Rangers have been denied a historic victory after suffering penalty shoot-out heartbreak in the Europa League final.
The Scottish club lost the spot-kicks 5-4 against Eintracht Frankfurt in Seville following 120 minutes of a closely-fought game.
Rangers went ahead courtesy of a Joe Aribo goal with a crisp low finish on 57 minutes.
The German side leveled matters 12 minutes later when Rafael Santos Borre prodded the ball in past keeper Allan McGregor.
The match finished 1-1 after 90 minutes and went to extra-time.
Despite chances for both sides, the deadlock could not be broken and the final was decided by penalties into the end filled with Rangers fans.
It was 3-3 before Aaron Ramsey’s spot-kick was saved by Kevin Trapp, handing the advantage to the opposition. Ramsey had been brought on as a substitute for the Glasgow team after 117 minutes of the game.
Filip Kostic scored Eintracht’s fourth penalty despite McGregor getting a hand to it.
The Gers’ Kemar Roofe made it 4-4 but then a stunning penalty into the top corner by Borre sealed the victory for the German side.
Eyewitness: Tom Parmenter, sports correspondent in Seville
All week Rangers legends have been lined up to plead with their fans to behave themselves in Seville.
Ally McCoist, Richard Gough and Graeme Souness the list goes on – they all knew this could become a nightmare for the club if it descended into drunken violence like it did in Manchester the last time Rangers were in a major European final in 2008.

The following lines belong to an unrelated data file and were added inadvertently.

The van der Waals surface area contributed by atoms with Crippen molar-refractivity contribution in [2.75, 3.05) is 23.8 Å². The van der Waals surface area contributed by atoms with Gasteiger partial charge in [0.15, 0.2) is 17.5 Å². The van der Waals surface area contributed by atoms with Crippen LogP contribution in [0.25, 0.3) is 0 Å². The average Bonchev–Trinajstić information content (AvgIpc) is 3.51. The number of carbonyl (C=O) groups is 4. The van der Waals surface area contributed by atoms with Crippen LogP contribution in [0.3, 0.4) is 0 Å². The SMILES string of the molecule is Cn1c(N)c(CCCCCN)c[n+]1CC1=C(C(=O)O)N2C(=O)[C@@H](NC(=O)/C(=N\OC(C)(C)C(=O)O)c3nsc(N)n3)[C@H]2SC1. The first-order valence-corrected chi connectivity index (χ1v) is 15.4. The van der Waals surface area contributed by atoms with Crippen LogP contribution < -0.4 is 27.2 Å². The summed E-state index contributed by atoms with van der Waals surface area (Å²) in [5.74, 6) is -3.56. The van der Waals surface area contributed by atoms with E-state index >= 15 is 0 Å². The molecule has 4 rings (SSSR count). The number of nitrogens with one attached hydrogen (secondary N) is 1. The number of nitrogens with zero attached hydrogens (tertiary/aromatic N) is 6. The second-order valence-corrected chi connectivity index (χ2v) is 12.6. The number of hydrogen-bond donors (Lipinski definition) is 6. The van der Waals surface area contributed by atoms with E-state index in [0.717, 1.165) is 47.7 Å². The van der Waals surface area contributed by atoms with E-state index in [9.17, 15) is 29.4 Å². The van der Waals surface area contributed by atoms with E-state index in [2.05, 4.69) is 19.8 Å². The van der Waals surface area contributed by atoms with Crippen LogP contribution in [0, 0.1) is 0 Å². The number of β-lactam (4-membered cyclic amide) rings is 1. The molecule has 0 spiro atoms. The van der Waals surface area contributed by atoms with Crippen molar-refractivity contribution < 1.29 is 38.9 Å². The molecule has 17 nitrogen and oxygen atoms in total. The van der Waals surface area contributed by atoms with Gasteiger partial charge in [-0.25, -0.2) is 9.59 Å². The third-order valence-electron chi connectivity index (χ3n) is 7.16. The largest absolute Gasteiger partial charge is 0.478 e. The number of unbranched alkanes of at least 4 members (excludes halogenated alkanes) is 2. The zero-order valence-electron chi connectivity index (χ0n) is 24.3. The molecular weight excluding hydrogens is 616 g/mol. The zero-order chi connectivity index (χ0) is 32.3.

Many fans felt it was patronising, but it may have had an effect – Seville was different. Not perfect, but it was the way a major European final should play out.
There were 160,000 fans from both sides in the city and remarkably just a few isolated incidents – one flashpoint in the mid-afternoon heat descended into chair throwing but it soon fizzled out.
The Spanish police were prepared and expected more – but this was nothing like Manchester.
While many Celtic fans, and other rivals, expected and even hoped the Rangers fans would let themselves down, the vast majority heeded the warnings and just came to reveal in the moment.
After 2am in a hotel bar we watched Rangers fans swapping shirts and comparing moobs with Eintracht Frankfurt fans who were toasting their victory.
The heat of Seville and the drama of the game sapped all of their energies.
They still drank some bars dry, blood until they could sing no more, but this was progress for Rangers, both on and off the pitch.
About 100,000 Rangers supporters had traveled to the Spanish city, most without tickets.
But in the event they ended up with about two thirds of the 42,000-capacity Ramon Sanchez-Pizjuan stadium.
It was Rangers’ 19th game in Europe this season and Giovanni Van Bronckhorst’s side now have to get themselves ready for the Scottish Cup final against Hearts at Hampden Park on Saturday.
The last time the Ibrox club won a European final was 50 years ago when they beat Dynamo Moscow 3-2 to claim the Cup Winners’ Cup in 1972.
Rangers were most recently in a final on the continent in 2008 when they lost 2-0 to Zenit St Petersburg in the UEFA Cup.
Wednesday night’s game came just over a decade after Rangers entered administration, resulting in the club dropping down to the third division in Scottish football.
For Eintracht, it was their first title in Europe since triumphing in the 1980 UEFA Cup against Borussia Monchengladbach.
The victory also saw them qualify for the Champions League next season despite finishing in 11th place in the Bundesliga.
“We played 13 matches in Europe and we did not lose a single one,” said Eintracht coach Oliver Glasner.
“We took it step-by-step and at the end we were rewarded. I have no words to express what I feel for the players.”
Before kick-off, there were some violent clashes between Rangers and Eintracht fans in the city.